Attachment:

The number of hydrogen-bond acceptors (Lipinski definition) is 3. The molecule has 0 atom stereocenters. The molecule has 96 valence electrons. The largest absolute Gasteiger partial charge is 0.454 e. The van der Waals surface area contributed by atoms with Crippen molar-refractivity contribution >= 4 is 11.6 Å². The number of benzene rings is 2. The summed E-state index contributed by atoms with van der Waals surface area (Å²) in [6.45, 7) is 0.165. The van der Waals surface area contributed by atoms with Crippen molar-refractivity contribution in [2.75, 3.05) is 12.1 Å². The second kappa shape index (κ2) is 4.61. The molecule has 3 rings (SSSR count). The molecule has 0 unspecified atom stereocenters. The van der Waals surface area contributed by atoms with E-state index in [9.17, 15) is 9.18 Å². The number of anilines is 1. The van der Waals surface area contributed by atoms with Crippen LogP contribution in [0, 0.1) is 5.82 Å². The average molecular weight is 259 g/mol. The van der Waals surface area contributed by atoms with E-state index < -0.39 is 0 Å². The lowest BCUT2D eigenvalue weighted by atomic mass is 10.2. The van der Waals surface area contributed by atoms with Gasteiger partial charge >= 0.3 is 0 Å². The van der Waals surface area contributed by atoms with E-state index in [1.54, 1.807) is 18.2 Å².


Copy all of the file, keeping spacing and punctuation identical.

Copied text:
The number of hydrogen-bond acceptors (Lipinski definition) is 3. The molecule has 0 atom stereocenters. The molecule has 96 valence electrons. The largest absolute Gasteiger partial charge is 0.454 e. The van der Waals surface area contributed by atoms with Crippen molar-refractivity contribution >= 4 is 11.6 Å². The number of benzene rings is 2. The summed E-state index contributed by atoms with van der Waals surface area (Å²) in [6.45, 7) is 0.165. The van der Waals surface area contributed by atoms with Crippen molar-refractivity contribution in [2.75, 3.05) is 12.1 Å². The second kappa shape index (κ2) is 4.61. The molecule has 3 rings (SSSR count). The molecule has 0 unspecified atom stereocenters. The van der Waals surface area contributed by atoms with E-state index in [9.17, 15) is 9.18 Å². The number of anilines is 1. The van der Waals surface area contributed by atoms with Crippen LogP contribution in [0, 0.1) is 5.82 Å². The average molecular weight is 259 g/mol. The van der Waals surface area contributed by atoms with E-state index < -0.39 is 0 Å². The lowest BCUT2D eigenvalue weighted by atomic mass is 10.2. The van der Waals surface area contributed by atoms with Gasteiger partial charge >= 0.3 is 0 Å². The van der Waals surface area contributed by atoms with E-state index in [1.54, 1.807) is 18.2 Å².